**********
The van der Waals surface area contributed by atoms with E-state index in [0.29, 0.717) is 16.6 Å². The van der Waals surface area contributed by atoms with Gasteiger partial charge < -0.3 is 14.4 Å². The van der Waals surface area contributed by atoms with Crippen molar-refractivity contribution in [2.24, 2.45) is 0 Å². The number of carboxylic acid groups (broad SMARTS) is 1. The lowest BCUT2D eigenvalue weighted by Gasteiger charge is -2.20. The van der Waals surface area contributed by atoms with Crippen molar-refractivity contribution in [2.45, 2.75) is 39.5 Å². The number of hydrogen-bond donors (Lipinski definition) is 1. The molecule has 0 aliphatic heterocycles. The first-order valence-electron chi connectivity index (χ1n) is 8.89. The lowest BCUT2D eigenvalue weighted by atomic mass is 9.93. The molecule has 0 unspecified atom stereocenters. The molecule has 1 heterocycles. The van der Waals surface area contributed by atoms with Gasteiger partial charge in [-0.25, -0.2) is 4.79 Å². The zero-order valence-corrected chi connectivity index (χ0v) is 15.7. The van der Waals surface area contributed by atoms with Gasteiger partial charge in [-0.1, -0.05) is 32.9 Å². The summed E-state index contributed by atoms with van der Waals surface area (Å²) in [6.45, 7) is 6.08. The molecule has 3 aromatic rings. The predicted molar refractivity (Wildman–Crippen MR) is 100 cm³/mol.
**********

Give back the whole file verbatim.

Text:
The van der Waals surface area contributed by atoms with E-state index in [0.29, 0.717) is 16.6 Å². The van der Waals surface area contributed by atoms with Gasteiger partial charge < -0.3 is 14.4 Å². The van der Waals surface area contributed by atoms with Crippen molar-refractivity contribution in [2.24, 2.45) is 0 Å². The number of carboxylic acid groups (broad SMARTS) is 1. The lowest BCUT2D eigenvalue weighted by Gasteiger charge is -2.20. The van der Waals surface area contributed by atoms with Crippen molar-refractivity contribution in [2.45, 2.75) is 39.5 Å². The number of hydrogen-bond donors (Lipinski definition) is 1. The molecule has 0 aliphatic heterocycles. The first-order valence-electron chi connectivity index (χ1n) is 8.89. The lowest BCUT2D eigenvalue weighted by atomic mass is 9.93. The molecule has 0 unspecified atom stereocenters. The molecule has 1 heterocycles. The van der Waals surface area contributed by atoms with Gasteiger partial charge in [-0.25, -0.2) is 4.79 Å². The zero-order valence-corrected chi connectivity index (χ0v) is 15.7. The van der Waals surface area contributed by atoms with Gasteiger partial charge in [-0.1, -0.05) is 32.9 Å². The summed E-state index contributed by atoms with van der Waals surface area (Å²) in [6.45, 7) is 6.08. The molecule has 3 aromatic rings. The predicted molar refractivity (Wildman–Crippen MR) is 100 cm³/mol.